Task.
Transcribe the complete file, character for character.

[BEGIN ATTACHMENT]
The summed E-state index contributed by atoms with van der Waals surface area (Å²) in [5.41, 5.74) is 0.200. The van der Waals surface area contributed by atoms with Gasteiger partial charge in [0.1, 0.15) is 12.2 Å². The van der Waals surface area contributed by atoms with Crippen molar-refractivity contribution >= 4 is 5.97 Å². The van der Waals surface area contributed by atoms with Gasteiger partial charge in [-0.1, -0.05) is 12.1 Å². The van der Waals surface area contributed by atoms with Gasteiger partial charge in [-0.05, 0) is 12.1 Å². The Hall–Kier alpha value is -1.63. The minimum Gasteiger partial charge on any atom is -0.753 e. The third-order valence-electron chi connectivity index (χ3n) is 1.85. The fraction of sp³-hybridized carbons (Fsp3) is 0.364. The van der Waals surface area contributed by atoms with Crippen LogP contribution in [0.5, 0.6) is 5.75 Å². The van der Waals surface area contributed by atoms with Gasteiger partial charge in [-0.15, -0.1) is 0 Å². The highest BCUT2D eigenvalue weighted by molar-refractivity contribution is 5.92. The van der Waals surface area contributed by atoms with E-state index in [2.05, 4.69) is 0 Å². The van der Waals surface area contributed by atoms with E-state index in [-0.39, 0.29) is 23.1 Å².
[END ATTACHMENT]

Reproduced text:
The summed E-state index contributed by atoms with van der Waals surface area (Å²) in [5.41, 5.74) is 0.200. The van der Waals surface area contributed by atoms with Gasteiger partial charge in [0.1, 0.15) is 12.2 Å². The van der Waals surface area contributed by atoms with Crippen molar-refractivity contribution >= 4 is 5.97 Å². The van der Waals surface area contributed by atoms with Gasteiger partial charge in [-0.1, -0.05) is 12.1 Å². The van der Waals surface area contributed by atoms with Gasteiger partial charge in [-0.05, 0) is 12.1 Å². The Hall–Kier alpha value is -1.63. The minimum Gasteiger partial charge on any atom is -0.753 e. The third-order valence-electron chi connectivity index (χ3n) is 1.85. The fraction of sp³-hybridized carbons (Fsp3) is 0.364. The van der Waals surface area contributed by atoms with Crippen LogP contribution in [0.5, 0.6) is 5.75 Å². The van der Waals surface area contributed by atoms with Gasteiger partial charge in [-0.15, -0.1) is 0 Å². The highest BCUT2D eigenvalue weighted by molar-refractivity contribution is 5.92. The van der Waals surface area contributed by atoms with E-state index in [2.05, 4.69) is 0 Å². The van der Waals surface area contributed by atoms with E-state index in [-0.39, 0.29) is 23.1 Å².